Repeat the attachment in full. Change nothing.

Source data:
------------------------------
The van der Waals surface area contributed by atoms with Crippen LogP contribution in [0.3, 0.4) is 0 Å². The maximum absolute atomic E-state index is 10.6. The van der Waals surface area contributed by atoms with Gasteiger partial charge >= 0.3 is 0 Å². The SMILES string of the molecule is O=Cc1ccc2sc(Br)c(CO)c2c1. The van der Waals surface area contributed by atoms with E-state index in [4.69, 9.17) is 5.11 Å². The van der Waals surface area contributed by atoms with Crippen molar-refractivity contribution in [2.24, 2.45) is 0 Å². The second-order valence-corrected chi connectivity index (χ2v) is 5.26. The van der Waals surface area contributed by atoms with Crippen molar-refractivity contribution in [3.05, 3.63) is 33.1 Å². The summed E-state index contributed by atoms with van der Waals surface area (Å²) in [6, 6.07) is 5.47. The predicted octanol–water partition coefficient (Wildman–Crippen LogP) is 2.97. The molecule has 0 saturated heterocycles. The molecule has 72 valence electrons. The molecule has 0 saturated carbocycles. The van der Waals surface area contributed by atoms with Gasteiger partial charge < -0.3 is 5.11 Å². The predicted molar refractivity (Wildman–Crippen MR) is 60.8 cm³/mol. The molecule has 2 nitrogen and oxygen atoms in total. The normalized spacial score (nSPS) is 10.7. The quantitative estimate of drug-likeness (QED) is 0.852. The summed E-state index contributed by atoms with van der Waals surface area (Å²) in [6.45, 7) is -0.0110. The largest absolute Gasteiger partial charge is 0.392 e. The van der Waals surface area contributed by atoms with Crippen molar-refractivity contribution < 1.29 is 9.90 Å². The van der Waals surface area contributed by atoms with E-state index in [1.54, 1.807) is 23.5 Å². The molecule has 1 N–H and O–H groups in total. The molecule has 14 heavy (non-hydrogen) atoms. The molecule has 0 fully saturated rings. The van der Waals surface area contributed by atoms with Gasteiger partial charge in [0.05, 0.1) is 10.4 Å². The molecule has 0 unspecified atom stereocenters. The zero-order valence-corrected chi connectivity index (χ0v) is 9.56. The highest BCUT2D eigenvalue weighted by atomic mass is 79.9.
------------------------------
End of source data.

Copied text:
The van der Waals surface area contributed by atoms with Crippen LogP contribution in [0.3, 0.4) is 0 Å². The maximum absolute atomic E-state index is 10.6. The van der Waals surface area contributed by atoms with Gasteiger partial charge >= 0.3 is 0 Å². The SMILES string of the molecule is O=Cc1ccc2sc(Br)c(CO)c2c1. The van der Waals surface area contributed by atoms with E-state index in [4.69, 9.17) is 5.11 Å². The van der Waals surface area contributed by atoms with Crippen molar-refractivity contribution in [2.24, 2.45) is 0 Å². The second-order valence-corrected chi connectivity index (χ2v) is 5.26. The van der Waals surface area contributed by atoms with Crippen molar-refractivity contribution in [3.05, 3.63) is 33.1 Å². The summed E-state index contributed by atoms with van der Waals surface area (Å²) in [6, 6.07) is 5.47. The predicted octanol–water partition coefficient (Wildman–Crippen LogP) is 2.97. The molecule has 0 saturated heterocycles. The molecule has 72 valence electrons. The molecule has 0 saturated carbocycles. The van der Waals surface area contributed by atoms with Gasteiger partial charge < -0.3 is 5.11 Å². The predicted molar refractivity (Wildman–Crippen MR) is 60.8 cm³/mol. The molecule has 2 nitrogen and oxygen atoms in total. The normalized spacial score (nSPS) is 10.7. The quantitative estimate of drug-likeness (QED) is 0.852. The summed E-state index contributed by atoms with van der Waals surface area (Å²) in [6.45, 7) is -0.0110. The largest absolute Gasteiger partial charge is 0.392 e. The van der Waals surface area contributed by atoms with Crippen molar-refractivity contribution < 1.29 is 9.90 Å². The van der Waals surface area contributed by atoms with E-state index in [1.54, 1.807) is 23.5 Å². The molecule has 1 N–H and O–H groups in total. The molecule has 14 heavy (non-hydrogen) atoms. The molecule has 0 fully saturated rings. The van der Waals surface area contributed by atoms with Gasteiger partial charge in [0.05, 0.1) is 10.4 Å². The molecule has 0 unspecified atom stereocenters. The zero-order valence-corrected chi connectivity index (χ0v) is 9.56. The highest BCUT2D eigenvalue weighted by atomic mass is 79.9.